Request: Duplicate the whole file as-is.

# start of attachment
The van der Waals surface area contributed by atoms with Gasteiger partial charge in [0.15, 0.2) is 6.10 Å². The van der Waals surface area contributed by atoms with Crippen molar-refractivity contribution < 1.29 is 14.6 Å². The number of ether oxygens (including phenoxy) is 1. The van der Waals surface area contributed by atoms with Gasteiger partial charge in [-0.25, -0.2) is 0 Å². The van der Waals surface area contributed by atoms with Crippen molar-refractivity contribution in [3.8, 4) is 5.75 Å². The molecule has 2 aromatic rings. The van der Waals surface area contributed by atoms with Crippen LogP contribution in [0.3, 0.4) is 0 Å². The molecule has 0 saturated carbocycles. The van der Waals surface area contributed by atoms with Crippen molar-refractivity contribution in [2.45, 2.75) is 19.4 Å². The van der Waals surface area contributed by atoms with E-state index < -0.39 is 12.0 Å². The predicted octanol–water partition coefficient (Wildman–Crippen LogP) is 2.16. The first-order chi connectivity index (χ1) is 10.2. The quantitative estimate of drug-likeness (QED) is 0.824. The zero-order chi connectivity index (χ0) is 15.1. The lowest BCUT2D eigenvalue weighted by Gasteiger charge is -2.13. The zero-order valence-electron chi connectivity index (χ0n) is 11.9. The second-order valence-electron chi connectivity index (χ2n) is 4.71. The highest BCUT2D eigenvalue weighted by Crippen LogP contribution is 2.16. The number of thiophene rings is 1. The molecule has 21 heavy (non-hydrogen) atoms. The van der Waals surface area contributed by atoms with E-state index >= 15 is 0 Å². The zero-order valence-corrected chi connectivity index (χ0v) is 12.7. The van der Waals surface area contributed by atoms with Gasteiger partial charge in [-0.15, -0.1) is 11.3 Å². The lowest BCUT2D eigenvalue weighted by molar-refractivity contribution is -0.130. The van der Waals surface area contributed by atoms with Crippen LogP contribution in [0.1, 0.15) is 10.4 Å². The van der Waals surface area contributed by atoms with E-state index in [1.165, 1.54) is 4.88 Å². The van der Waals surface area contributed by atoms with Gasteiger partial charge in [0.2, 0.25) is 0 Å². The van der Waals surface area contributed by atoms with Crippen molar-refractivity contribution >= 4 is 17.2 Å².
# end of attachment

The van der Waals surface area contributed by atoms with Gasteiger partial charge in [0.15, 0.2) is 6.10 Å². The van der Waals surface area contributed by atoms with Crippen molar-refractivity contribution < 1.29 is 14.6 Å². The number of ether oxygens (including phenoxy) is 1. The van der Waals surface area contributed by atoms with Gasteiger partial charge in [-0.25, -0.2) is 0 Å². The van der Waals surface area contributed by atoms with Crippen molar-refractivity contribution in [3.8, 4) is 5.75 Å². The molecule has 2 aromatic rings. The van der Waals surface area contributed by atoms with Crippen LogP contribution in [0.3, 0.4) is 0 Å². The molecule has 0 saturated carbocycles. The van der Waals surface area contributed by atoms with Crippen molar-refractivity contribution in [2.45, 2.75) is 19.4 Å². The van der Waals surface area contributed by atoms with E-state index < -0.39 is 12.0 Å². The predicted octanol–water partition coefficient (Wildman–Crippen LogP) is 2.16. The first-order chi connectivity index (χ1) is 10.2. The quantitative estimate of drug-likeness (QED) is 0.824. The zero-order chi connectivity index (χ0) is 15.1. The lowest BCUT2D eigenvalue weighted by Gasteiger charge is -2.13. The zero-order valence-electron chi connectivity index (χ0n) is 11.9. The second-order valence-electron chi connectivity index (χ2n) is 4.71. The highest BCUT2D eigenvalue weighted by Crippen LogP contribution is 2.16. The number of thiophene rings is 1. The molecule has 21 heavy (non-hydrogen) atoms. The van der Waals surface area contributed by atoms with E-state index >= 15 is 0 Å². The zero-order valence-corrected chi connectivity index (χ0v) is 12.7. The van der Waals surface area contributed by atoms with Gasteiger partial charge in [-0.15, -0.1) is 11.3 Å². The lowest BCUT2D eigenvalue weighted by molar-refractivity contribution is -0.130. The van der Waals surface area contributed by atoms with Crippen LogP contribution in [0.1, 0.15) is 10.4 Å². The van der Waals surface area contributed by atoms with E-state index in [1.165, 1.54) is 4.88 Å². The van der Waals surface area contributed by atoms with Gasteiger partial charge in [0.2, 0.25) is 0 Å². The van der Waals surface area contributed by atoms with Crippen molar-refractivity contribution >= 4 is 17.2 Å².